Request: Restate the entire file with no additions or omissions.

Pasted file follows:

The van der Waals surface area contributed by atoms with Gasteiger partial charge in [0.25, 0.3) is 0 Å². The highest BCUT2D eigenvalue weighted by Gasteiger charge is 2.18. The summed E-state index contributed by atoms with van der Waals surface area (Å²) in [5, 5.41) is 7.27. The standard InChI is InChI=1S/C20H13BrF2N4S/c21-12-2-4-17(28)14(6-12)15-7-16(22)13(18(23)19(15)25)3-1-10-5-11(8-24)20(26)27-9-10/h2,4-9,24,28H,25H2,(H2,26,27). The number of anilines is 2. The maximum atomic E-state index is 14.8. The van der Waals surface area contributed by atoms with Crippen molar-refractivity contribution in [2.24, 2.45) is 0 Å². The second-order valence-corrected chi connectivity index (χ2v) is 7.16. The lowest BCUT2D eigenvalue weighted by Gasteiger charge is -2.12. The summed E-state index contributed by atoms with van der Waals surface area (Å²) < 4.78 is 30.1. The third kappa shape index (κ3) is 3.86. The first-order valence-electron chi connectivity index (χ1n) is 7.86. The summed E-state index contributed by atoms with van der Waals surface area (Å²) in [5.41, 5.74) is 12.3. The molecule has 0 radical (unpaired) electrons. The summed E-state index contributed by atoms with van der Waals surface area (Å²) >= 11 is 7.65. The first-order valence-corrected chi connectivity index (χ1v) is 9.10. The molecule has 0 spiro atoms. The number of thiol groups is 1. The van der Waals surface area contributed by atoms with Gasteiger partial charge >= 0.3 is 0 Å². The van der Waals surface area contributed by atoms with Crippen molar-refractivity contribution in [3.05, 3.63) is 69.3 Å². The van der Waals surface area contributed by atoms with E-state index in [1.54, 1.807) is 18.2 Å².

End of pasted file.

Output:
The van der Waals surface area contributed by atoms with Gasteiger partial charge in [0.25, 0.3) is 0 Å². The highest BCUT2D eigenvalue weighted by Gasteiger charge is 2.18. The summed E-state index contributed by atoms with van der Waals surface area (Å²) in [5, 5.41) is 7.27. The standard InChI is InChI=1S/C20H13BrF2N4S/c21-12-2-4-17(28)14(6-12)15-7-16(22)13(18(23)19(15)25)3-1-10-5-11(8-24)20(26)27-9-10/h2,4-9,24,28H,25H2,(H2,26,27). The number of anilines is 2. The maximum atomic E-state index is 14.8. The van der Waals surface area contributed by atoms with Crippen molar-refractivity contribution in [2.24, 2.45) is 0 Å². The second-order valence-corrected chi connectivity index (χ2v) is 7.16. The lowest BCUT2D eigenvalue weighted by Gasteiger charge is -2.12. The summed E-state index contributed by atoms with van der Waals surface area (Å²) < 4.78 is 30.1. The third kappa shape index (κ3) is 3.86. The first-order valence-electron chi connectivity index (χ1n) is 7.86. The summed E-state index contributed by atoms with van der Waals surface area (Å²) in [5.41, 5.74) is 12.3. The molecule has 0 radical (unpaired) electrons. The summed E-state index contributed by atoms with van der Waals surface area (Å²) >= 11 is 7.65. The first-order valence-corrected chi connectivity index (χ1v) is 9.10. The molecule has 0 spiro atoms. The number of thiol groups is 1. The van der Waals surface area contributed by atoms with Gasteiger partial charge >= 0.3 is 0 Å². The van der Waals surface area contributed by atoms with Crippen molar-refractivity contribution in [3.05, 3.63) is 69.3 Å². The van der Waals surface area contributed by atoms with E-state index in [1.54, 1.807) is 18.2 Å².